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Smoking and Degenerative Disc Disease of the Cervical Spine

Dr Paul McDonough MD

Paul W. McDonough, MD, serves as a spine surgeon at Orthopedic Associates of Abilene in Texas. There, Dr. Paul McDonough treats a variety of spine conditions, including cervical degenerative disc disease.

According to findings shared in 2016 at the Association of Academic Physiatrists Annual Meeting, smoking may cause degenerative disc disease in the cervical spine to progress more quickly. This disease occurs when the intervertebral discs of the spine dry out and break down, which allows the gel-like disc material inside to escape its outer shell. The leaked disc material can then cause irritation of nearby nerves, which often leads to pain in the shoulders, arms, hands, and other parts of the body.
To assess the effects of smoking on this condition, researchers evaluated imaging from 182 patients and rated each disc as normal to severe. Giving each vertebra a score of zero as normal to three as severe, they rated each spine from zero to 15. Then, they compared findings with each participant's smoking history and considered other potentially relevant information, including body mass index (BMI) and blood cholesterol levels.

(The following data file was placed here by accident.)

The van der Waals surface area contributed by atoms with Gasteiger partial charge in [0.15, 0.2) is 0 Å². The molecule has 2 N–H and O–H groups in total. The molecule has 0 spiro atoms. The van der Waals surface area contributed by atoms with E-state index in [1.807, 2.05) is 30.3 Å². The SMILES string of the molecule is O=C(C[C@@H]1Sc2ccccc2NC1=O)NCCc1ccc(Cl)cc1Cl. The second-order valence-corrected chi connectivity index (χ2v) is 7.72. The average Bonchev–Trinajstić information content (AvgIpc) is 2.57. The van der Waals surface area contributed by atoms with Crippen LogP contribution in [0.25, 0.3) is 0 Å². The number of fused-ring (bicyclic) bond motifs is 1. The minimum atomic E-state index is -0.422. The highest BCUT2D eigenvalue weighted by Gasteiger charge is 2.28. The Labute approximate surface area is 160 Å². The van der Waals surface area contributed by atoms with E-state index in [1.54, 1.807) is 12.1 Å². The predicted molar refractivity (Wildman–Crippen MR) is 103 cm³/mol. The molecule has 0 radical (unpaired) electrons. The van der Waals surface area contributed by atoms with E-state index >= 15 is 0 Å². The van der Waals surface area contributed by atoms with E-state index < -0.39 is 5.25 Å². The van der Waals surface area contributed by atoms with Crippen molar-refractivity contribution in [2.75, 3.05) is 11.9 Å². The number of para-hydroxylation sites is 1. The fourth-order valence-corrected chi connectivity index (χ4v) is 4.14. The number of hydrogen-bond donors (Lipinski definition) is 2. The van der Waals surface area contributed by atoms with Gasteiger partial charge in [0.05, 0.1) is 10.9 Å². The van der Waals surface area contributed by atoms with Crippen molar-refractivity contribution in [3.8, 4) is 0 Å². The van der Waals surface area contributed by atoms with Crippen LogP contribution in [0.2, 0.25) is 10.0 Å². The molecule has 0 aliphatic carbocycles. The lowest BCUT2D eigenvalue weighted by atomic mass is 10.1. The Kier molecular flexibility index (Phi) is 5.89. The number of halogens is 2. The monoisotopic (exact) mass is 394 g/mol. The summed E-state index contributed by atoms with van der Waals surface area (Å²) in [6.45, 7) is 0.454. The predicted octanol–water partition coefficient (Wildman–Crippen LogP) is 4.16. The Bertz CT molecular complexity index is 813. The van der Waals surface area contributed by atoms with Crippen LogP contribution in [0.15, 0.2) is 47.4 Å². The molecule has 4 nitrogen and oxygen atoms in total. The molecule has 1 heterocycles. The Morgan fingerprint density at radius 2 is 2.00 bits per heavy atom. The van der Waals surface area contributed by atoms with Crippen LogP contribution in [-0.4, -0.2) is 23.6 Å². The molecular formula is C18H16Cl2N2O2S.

Data showed that current smokers within the sample had a total score that was one point higher than non-smokers. Researchers attribute the connection to the negative effects of smoking on the blood vessels that deliver crucial nutrients to the intervertebral discs. Without an adequate supply of these nutrients, the natural wear and tear of aging on the discs occurs more rapidly. Findings align with earlier work that connects smoking to worsening disc degeneration in the lumbar spine, although it is the first to make the same association specifically with the cervical spine.

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